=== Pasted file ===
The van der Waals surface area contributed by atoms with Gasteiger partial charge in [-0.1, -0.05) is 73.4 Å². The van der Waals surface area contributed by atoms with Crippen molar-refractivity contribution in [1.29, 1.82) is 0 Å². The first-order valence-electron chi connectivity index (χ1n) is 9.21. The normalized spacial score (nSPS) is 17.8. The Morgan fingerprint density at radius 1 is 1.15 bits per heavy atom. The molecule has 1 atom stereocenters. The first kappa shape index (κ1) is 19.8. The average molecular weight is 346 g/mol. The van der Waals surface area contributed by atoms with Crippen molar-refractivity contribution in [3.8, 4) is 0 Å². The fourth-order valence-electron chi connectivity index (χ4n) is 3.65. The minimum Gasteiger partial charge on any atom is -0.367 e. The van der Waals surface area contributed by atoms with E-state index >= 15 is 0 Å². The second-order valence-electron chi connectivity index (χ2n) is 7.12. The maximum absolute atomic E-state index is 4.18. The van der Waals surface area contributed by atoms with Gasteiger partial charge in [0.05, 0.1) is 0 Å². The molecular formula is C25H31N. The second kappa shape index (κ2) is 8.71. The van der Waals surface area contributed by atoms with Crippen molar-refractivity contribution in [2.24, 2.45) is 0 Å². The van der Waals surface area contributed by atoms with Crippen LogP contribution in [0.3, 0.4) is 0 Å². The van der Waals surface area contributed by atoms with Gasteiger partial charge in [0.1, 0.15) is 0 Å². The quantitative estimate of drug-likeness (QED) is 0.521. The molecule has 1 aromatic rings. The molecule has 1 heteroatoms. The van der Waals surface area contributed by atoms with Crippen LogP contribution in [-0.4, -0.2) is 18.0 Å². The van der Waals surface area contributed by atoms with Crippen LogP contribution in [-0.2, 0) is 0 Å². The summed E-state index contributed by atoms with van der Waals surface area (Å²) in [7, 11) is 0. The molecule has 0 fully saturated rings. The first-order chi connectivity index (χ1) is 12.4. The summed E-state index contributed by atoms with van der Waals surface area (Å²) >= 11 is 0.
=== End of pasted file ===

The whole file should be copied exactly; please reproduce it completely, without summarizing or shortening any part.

The van der Waals surface area contributed by atoms with Gasteiger partial charge in [-0.1, -0.05) is 73.4 Å². The van der Waals surface area contributed by atoms with Crippen molar-refractivity contribution in [1.29, 1.82) is 0 Å². The first-order valence-electron chi connectivity index (χ1n) is 9.21. The normalized spacial score (nSPS) is 17.8. The Morgan fingerprint density at radius 1 is 1.15 bits per heavy atom. The molecule has 1 atom stereocenters. The first kappa shape index (κ1) is 19.8. The average molecular weight is 346 g/mol. The van der Waals surface area contributed by atoms with Crippen molar-refractivity contribution in [3.8, 4) is 0 Å². The fourth-order valence-electron chi connectivity index (χ4n) is 3.65. The minimum Gasteiger partial charge on any atom is -0.367 e. The van der Waals surface area contributed by atoms with E-state index >= 15 is 0 Å². The second-order valence-electron chi connectivity index (χ2n) is 7.12. The maximum absolute atomic E-state index is 4.18. The van der Waals surface area contributed by atoms with Gasteiger partial charge in [0.05, 0.1) is 0 Å². The molecular formula is C25H31N. The second kappa shape index (κ2) is 8.71. The van der Waals surface area contributed by atoms with Crippen molar-refractivity contribution in [2.24, 2.45) is 0 Å². The van der Waals surface area contributed by atoms with Crippen LogP contribution in [0.3, 0.4) is 0 Å². The van der Waals surface area contributed by atoms with Gasteiger partial charge in [0.1, 0.15) is 0 Å². The quantitative estimate of drug-likeness (QED) is 0.521. The molecule has 1 aromatic rings. The molecule has 1 heteroatoms. The van der Waals surface area contributed by atoms with Crippen LogP contribution in [-0.4, -0.2) is 18.0 Å². The van der Waals surface area contributed by atoms with Crippen LogP contribution in [-0.2, 0) is 0 Å². The summed E-state index contributed by atoms with van der Waals surface area (Å²) in [7, 11) is 0. The molecule has 0 fully saturated rings. The first-order chi connectivity index (χ1) is 12.4. The summed E-state index contributed by atoms with van der Waals surface area (Å²) >= 11 is 0.